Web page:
10 Facts on the Fiscal Cliff, Debt, and Spending
In the previous post, we discussed, at some length, the rather serious problem we’re facing as a result of our economic situation, specifically the entitlement crisis. One of the entities that provides great data on that crisis, and on our broader economic picture, is the Heritage Foundation. Today, they bring us a useful and pithy enumeration of some of the more chilling facts with which we are faced.
We have chosen a few of the ten to highlight, but you should read them all.
- The $650 billion fiscal cliff distracted from the $48 trillion looming fiscal crisis. Much of 2012 was spent arguing over tax rates in the fiscal cliff debate while lawmakers ignored the much more dangerous looming fiscal crisis. As large and as major a concern as federal budget deficits are today, they stand in the shadow of $48 trillion in long-term unfunded obligations in Social Security and Medicare. Even with President Obama’s originally proposed tax hikes in his budget, the federal debt would still rise by more than $7.7 trillion in the next 10 years.
- Social Security ran a deficit for the second year in a row. According to the 2012 trustees report, Social Security spent $45 billion more in benefits in 2011 than it took in from its payroll tax. This deficit is in addition to a $49 billion gap in 2010 and an expected average annual gap of about $66 billion between 2012 and 2018. Social Security’s deficits will balloon yet further. After adjusting for inflation, annual deficits will reach $95 billion in 2020 and $318.7 billion in 2030 before the trust fund runs out in 2033 and a 25 percent across-the-board benefit cut occurs.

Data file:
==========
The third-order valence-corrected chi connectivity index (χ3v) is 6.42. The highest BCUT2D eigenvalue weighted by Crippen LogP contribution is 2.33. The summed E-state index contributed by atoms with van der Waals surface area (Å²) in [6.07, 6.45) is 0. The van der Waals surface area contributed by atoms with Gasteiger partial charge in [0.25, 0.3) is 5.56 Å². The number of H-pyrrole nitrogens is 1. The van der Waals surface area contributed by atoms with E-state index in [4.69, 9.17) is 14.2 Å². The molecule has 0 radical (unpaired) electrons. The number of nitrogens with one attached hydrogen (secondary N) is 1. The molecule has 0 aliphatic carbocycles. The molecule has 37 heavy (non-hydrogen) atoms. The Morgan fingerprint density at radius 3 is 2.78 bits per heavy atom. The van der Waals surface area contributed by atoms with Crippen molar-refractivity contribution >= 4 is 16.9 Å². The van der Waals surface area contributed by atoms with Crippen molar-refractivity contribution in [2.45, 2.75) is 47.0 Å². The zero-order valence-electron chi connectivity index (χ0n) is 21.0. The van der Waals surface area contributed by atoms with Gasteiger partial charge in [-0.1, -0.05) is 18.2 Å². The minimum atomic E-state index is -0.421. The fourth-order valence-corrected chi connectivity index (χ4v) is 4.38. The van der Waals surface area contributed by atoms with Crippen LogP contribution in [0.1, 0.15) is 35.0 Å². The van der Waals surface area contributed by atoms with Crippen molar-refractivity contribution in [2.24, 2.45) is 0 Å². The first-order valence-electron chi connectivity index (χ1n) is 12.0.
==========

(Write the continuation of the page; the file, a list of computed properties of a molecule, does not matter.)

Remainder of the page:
- Obamacare will spend $1.7 trillion over 10 years. After the Supreme Court decision on Obamacare, the Congressional Budget Office did an update of its scoring of the law. The result: Obamacare will spend $1.7 trillion over 10 years on its coverage expansion provisions alone, including a massive expansion of Medicaid and federal subsidies for the new health insurance exchanges. This means that Obamacare will increase federal health spending by 15 percent.
- Social Security was the biggest federal spending program. In 1993, Social Security surpassed national defense as the largest federal spending category, and it remains first today. The top five biggest spending programs, in order, are 1) Social Security; 2) national defense; 3) Medicare; 4) Medicaid, CHIP, and other government health care; and 5) interest on the debt.
- More than 40 percent of Americans are on some government program. According to Census Bureau data and Heritage Foundation calculations, 128.8 million people in America depend on a government program for basic (or not so basic) needs, such as rent, prescription drugs, and higher education.